• In Pike Township schools in the Indianapolis area, the district moved to e-learning for two days in late September and one day in mid-October because it didn't have enough bus drivers to transport children.
• Carmel Clay schools responded by improving bus driver pay; instituting a three-tiered system in which school start times were altered; and it instituted "No-Bus Zones" for students who live within a one-mile radius of a Carmel Clay school building.
• Recently, Massachusetts Gov. Charlie Baker activated members of the National Guard to drive school buses throughout the state as needed.

In a national survey of public school transportation directors, 51% of respondents described their driver shortage as "severe" or "desperate." About three-quarters of those responding also indicated the shortage is getting "much worse" or "a little worse."

The joint survey, with results released in August, was done by the National Association for Pupil Transportation (NAPT), the National Association of State Directors of Pupil Transportation Services (NASDPTS) and the National School Transportation Association (NSTA).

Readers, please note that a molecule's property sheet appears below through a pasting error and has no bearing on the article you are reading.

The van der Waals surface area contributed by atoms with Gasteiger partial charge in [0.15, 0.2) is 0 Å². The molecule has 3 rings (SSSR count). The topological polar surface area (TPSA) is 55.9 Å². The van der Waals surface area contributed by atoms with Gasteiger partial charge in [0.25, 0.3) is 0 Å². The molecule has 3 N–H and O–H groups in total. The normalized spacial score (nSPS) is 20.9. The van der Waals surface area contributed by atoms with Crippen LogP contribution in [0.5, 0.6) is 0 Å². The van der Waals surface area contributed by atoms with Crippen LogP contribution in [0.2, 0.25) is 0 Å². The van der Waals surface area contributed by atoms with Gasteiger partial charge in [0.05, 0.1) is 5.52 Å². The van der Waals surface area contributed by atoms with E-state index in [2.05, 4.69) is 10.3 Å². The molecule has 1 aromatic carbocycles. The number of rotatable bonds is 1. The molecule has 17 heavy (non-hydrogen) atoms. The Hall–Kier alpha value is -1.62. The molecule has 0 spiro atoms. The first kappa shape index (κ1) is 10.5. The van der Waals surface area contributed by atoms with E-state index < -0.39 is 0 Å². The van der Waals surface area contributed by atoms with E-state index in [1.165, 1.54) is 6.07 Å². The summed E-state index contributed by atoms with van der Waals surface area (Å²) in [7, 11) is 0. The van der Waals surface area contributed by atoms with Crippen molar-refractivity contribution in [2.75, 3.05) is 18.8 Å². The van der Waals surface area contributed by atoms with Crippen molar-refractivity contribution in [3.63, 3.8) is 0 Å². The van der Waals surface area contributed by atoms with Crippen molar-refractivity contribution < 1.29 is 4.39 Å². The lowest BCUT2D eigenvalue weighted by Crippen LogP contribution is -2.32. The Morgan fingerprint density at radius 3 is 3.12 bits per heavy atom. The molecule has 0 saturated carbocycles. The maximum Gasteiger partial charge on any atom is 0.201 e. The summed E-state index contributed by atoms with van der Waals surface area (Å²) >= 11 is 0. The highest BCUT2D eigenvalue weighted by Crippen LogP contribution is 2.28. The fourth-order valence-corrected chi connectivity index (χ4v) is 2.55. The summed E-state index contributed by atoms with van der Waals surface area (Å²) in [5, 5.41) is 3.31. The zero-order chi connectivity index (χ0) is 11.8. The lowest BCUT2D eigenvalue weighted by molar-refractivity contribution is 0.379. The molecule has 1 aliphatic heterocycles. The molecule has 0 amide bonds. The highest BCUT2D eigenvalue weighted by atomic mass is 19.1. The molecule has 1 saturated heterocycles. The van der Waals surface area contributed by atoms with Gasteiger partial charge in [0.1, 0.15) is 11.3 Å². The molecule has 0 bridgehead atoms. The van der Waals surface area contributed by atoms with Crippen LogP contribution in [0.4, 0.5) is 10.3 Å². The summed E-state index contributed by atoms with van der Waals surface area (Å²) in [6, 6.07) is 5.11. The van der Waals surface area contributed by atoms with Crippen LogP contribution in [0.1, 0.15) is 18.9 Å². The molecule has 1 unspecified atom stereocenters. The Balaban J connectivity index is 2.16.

The survey also found 91% of respondents said they have altered service to elementary schools, 90% have altered service to middle schools, and 83% have altered service to high schools as a result of those shortages.

In a question that allowed for multiple answers, 50% of respondents said the rate of pay is a major factor affecting their ability to recruit and retain drivers, 45% cited the length of time to secure a Commercial Driver's License, 38% the availability of benefits and 38% the hours available to work.

“As school districts across the country return to in-person learning and COVID continues to have an impact on education in general and school transportation scheduling and logistics in particular, the shortage of school bus drivers has become conspicuous," said NAPT Executive Director Mike Martin, in a news release. “But let’s be clear – this is not a new problem. Nor is it easy to solve.”

Ron Chew, president of the Indiana State School Bus Drivers Association, has been a school bus driver for 42 years in South Henry School Corp. in east-central Indiana.

A bus driver shortage existed before COVID, but once the pandemic hit, it escalated problems, Chew said. People have been concerned about COVID and as a result, the shortage "is at a higher level now than what it was."